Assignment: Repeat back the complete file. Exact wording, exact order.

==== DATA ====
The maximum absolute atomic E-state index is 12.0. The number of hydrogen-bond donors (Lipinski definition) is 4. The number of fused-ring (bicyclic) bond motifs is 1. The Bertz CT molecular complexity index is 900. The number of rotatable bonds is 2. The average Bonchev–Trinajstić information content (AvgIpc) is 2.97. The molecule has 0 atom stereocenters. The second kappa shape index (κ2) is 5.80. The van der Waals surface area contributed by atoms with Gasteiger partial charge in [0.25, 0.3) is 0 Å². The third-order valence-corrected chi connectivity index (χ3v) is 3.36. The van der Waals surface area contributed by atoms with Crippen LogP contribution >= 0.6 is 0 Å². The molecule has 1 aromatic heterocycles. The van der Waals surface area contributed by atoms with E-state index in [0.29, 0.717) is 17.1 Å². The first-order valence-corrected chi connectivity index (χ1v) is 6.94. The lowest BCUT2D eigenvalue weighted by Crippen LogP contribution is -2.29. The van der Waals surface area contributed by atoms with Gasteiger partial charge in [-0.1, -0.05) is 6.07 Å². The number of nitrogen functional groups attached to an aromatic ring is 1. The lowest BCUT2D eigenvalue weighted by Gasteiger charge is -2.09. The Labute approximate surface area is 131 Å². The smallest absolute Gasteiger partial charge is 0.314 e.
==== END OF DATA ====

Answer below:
The maximum absolute atomic E-state index is 12.0. The number of hydrogen-bond donors (Lipinski definition) is 4. The number of fused-ring (bicyclic) bond motifs is 1. The Bertz CT molecular complexity index is 900. The number of rotatable bonds is 2. The average Bonchev–Trinajstić information content (AvgIpc) is 2.97. The molecule has 0 atom stereocenters. The second kappa shape index (κ2) is 5.80. The van der Waals surface area contributed by atoms with Gasteiger partial charge in [0.25, 0.3) is 0 Å². The third-order valence-corrected chi connectivity index (χ3v) is 3.36. The van der Waals surface area contributed by atoms with Crippen LogP contribution >= 0.6 is 0 Å². The molecule has 1 aromatic heterocycles. The van der Waals surface area contributed by atoms with E-state index in [0.29, 0.717) is 17.1 Å². The first-order valence-corrected chi connectivity index (χ1v) is 6.94. The lowest BCUT2D eigenvalue weighted by Crippen LogP contribution is -2.29. The van der Waals surface area contributed by atoms with Gasteiger partial charge in [-0.1, -0.05) is 6.07 Å². The number of nitrogen functional groups attached to an aromatic ring is 1. The lowest BCUT2D eigenvalue weighted by Gasteiger charge is -2.09. The Labute approximate surface area is 131 Å². The smallest absolute Gasteiger partial charge is 0.314 e.